Myscosphaerella blight — more commonly known as ascochyta — can cause significant devastation in pea, lentil, chickpeas and even faba bean crops.
Robyne Bowness Davidson, research scientist with Alberta Agriculture and Forestry, says in this Pulse School episode that farmers should be out scouting for ascochyta just before the crop starts flowering.
“You can certainly go in earlier, but we usually suggest the early part of July as the best time to go,” she says. Another reason you might want to start thinking about it is if there’s been a lot of wet weather in your area over the last little while, you might be suspicious that disease might be starting to move in.
She adds that it’s important to keep an eye on whether your crop canopy is open or closed, and if there has been any stress caused to the plants.
“Unfortunately this year hail has been something that has gone through and is affecting your pea crops. So if you’ve had a hail event go through, it brought a lot of rain, or your peas look beat up, that might be another indication that you want to get out and scout your crops,” Bowness Davidson says.
Ascochyta is an airborne disease, so if you see it in a nearby field, there’s a good chance it will reach adjacent fields as well.
“We have the spores available in the air,” she says. “They are everywhere, they are floating around, and whether or not ascochyta is in your area, the answer is yes. Whether or not ascochyta is going to be a problem is strictly climate.” (Story continues below player)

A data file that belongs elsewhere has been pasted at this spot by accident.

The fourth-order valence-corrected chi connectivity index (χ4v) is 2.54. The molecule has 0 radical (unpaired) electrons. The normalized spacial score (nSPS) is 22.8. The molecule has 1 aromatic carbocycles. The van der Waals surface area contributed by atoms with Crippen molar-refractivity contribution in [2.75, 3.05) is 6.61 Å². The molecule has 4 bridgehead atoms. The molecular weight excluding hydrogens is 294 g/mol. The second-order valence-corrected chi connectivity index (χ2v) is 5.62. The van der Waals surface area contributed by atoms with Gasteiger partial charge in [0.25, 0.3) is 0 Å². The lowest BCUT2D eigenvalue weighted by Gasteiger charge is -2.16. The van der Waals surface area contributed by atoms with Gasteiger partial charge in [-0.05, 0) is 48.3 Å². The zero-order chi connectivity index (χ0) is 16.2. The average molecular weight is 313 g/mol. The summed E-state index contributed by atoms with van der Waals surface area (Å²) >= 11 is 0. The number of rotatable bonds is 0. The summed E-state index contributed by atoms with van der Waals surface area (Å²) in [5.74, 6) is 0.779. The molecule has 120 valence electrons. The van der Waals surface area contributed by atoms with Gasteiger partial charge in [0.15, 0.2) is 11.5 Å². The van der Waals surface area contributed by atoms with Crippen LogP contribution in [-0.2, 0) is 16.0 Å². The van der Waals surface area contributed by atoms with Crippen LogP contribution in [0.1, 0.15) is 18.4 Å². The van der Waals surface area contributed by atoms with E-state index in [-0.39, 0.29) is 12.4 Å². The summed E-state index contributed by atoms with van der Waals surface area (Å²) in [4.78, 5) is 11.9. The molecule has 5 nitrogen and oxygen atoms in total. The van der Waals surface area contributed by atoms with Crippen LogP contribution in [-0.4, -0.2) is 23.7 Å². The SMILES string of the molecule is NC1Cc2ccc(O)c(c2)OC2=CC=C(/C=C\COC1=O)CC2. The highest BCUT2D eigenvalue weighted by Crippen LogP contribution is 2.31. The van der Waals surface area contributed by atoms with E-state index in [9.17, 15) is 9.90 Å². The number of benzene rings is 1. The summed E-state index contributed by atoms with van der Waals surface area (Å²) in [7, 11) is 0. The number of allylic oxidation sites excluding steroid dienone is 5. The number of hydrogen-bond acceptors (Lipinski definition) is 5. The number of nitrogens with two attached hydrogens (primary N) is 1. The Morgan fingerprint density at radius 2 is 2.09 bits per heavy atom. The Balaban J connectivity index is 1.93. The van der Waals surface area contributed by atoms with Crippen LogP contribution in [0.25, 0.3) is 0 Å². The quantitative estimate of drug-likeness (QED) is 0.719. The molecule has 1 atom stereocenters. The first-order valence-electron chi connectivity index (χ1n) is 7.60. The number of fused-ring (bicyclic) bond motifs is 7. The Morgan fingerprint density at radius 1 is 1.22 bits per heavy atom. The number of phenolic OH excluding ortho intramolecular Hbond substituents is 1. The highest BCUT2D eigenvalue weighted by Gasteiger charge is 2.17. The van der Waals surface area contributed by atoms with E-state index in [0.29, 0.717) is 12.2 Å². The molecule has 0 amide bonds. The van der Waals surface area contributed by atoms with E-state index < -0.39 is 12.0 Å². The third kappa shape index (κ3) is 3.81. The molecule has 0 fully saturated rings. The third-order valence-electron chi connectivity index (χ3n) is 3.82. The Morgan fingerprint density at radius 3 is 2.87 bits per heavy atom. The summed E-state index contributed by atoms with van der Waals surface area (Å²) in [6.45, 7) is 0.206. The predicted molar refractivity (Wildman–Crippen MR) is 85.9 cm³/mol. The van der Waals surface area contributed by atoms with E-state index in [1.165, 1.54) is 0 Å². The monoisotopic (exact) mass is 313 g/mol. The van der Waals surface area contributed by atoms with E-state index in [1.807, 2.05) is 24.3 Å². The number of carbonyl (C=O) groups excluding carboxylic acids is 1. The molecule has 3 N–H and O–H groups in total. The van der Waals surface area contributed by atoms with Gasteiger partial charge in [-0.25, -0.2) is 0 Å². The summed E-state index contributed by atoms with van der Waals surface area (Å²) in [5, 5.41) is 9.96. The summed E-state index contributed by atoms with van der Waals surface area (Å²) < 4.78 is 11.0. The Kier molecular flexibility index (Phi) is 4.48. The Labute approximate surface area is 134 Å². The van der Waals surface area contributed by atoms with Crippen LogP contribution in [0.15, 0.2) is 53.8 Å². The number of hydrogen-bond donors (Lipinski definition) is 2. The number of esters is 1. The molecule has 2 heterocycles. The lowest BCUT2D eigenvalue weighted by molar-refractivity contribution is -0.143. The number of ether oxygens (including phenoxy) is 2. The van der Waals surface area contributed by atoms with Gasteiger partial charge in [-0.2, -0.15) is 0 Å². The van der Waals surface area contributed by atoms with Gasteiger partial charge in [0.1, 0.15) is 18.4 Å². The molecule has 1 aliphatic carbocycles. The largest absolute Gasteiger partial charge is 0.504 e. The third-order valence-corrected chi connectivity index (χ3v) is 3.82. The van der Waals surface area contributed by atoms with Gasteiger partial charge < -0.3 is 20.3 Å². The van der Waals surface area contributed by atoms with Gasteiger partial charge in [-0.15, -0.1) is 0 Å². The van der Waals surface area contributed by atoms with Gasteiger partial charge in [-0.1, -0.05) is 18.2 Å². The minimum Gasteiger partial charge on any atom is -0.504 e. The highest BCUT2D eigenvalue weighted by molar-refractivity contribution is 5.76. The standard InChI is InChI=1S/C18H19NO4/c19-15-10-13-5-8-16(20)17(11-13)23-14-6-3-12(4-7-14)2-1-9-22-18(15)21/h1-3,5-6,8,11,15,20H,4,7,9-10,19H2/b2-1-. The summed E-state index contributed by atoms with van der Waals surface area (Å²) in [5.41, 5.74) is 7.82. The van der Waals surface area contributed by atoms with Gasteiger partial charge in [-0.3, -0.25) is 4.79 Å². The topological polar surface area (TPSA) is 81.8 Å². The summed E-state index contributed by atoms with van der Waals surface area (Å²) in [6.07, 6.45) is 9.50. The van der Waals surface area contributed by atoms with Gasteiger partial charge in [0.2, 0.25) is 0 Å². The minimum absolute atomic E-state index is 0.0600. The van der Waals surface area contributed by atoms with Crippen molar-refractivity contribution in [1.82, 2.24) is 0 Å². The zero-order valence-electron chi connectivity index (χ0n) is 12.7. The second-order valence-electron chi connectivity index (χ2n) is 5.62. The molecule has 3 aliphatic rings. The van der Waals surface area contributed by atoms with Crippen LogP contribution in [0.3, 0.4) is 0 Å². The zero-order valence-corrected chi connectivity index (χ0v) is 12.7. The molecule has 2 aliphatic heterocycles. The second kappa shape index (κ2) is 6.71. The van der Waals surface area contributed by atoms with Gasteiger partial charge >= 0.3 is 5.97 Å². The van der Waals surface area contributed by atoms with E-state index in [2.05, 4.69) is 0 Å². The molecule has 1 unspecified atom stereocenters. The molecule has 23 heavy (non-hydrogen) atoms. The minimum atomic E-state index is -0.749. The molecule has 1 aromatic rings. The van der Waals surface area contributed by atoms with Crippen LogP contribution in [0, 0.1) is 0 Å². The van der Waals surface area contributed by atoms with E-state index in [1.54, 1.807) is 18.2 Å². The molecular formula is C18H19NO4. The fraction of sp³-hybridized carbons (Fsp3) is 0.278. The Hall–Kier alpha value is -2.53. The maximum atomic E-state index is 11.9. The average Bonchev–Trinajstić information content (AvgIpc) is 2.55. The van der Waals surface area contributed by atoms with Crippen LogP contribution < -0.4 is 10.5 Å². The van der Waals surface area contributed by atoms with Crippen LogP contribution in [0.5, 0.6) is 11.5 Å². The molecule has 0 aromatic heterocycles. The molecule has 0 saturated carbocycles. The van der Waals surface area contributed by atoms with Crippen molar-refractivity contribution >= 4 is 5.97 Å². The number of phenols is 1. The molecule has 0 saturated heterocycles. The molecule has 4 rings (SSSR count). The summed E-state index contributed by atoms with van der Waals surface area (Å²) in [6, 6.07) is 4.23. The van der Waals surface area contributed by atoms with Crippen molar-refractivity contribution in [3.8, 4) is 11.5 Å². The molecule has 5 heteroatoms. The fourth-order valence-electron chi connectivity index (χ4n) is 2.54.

Spraying decisions can be difficult, as it always comes back to the same question — does it make economical sense to spray for this disease?
“A good way to know whether your crop canopy is susceptible a little bit more than other crop canopies is if you go out to your field at noon, on a beautiful day, and you stick your hand in the crop and it comes out wet, that’s an indication that your canopy is a very dense canopy where ascochyta might do really well,” she says.
Timing is also imperative for spraying, but as Bowness Davidson notes, a single application won’t cover you for the whole season.
“If you’re going into your field, and seeing a little bit of disease, and it’s very very minor, then you may want to consider waiting a little bit, because a little bit of disease does not economically warrant a fungicide application,” she says, adding that most fungicides only offer protection for about 10 days post-application.